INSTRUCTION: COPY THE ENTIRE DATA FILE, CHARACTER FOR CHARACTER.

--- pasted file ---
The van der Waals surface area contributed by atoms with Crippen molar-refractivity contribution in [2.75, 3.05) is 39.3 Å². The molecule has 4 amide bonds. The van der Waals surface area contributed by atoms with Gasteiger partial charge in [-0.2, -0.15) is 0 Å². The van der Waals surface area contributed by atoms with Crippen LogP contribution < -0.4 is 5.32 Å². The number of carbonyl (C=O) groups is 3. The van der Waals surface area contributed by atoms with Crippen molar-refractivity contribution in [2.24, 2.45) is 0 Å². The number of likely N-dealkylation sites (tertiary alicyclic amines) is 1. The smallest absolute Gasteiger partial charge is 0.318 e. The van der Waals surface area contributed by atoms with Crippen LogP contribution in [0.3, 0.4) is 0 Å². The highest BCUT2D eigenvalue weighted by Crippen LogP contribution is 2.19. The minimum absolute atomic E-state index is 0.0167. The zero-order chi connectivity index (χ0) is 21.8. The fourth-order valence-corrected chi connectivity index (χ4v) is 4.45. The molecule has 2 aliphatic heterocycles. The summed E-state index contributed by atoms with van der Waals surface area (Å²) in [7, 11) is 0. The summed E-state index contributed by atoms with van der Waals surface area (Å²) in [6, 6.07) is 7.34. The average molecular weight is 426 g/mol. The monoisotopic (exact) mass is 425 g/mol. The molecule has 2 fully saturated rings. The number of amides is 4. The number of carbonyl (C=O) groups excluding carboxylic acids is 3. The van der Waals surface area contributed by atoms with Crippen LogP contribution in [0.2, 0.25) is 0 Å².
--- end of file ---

The van der Waals surface area contributed by atoms with Crippen molar-refractivity contribution in [2.75, 3.05) is 39.3 Å². The molecule has 4 amide bonds. The van der Waals surface area contributed by atoms with Gasteiger partial charge in [-0.2, -0.15) is 0 Å². The van der Waals surface area contributed by atoms with Crippen LogP contribution < -0.4 is 5.32 Å². The number of carbonyl (C=O) groups is 3. The van der Waals surface area contributed by atoms with Crippen molar-refractivity contribution in [2.24, 2.45) is 0 Å². The number of likely N-dealkylation sites (tertiary alicyclic amines) is 1. The smallest absolute Gasteiger partial charge is 0.318 e. The van der Waals surface area contributed by atoms with Crippen LogP contribution in [0.3, 0.4) is 0 Å². The highest BCUT2D eigenvalue weighted by Crippen LogP contribution is 2.19. The minimum absolute atomic E-state index is 0.0167. The zero-order chi connectivity index (χ0) is 21.8. The fourth-order valence-corrected chi connectivity index (χ4v) is 4.45. The molecule has 2 aliphatic heterocycles. The summed E-state index contributed by atoms with van der Waals surface area (Å²) in [7, 11) is 0. The summed E-state index contributed by atoms with van der Waals surface area (Å²) in [6, 6.07) is 7.34. The average molecular weight is 426 g/mol. The monoisotopic (exact) mass is 425 g/mol. The molecule has 2 fully saturated rings. The number of amides is 4. The number of carbonyl (C=O) groups excluding carboxylic acids is 3. The van der Waals surface area contributed by atoms with Crippen LogP contribution in [0.2, 0.25) is 0 Å².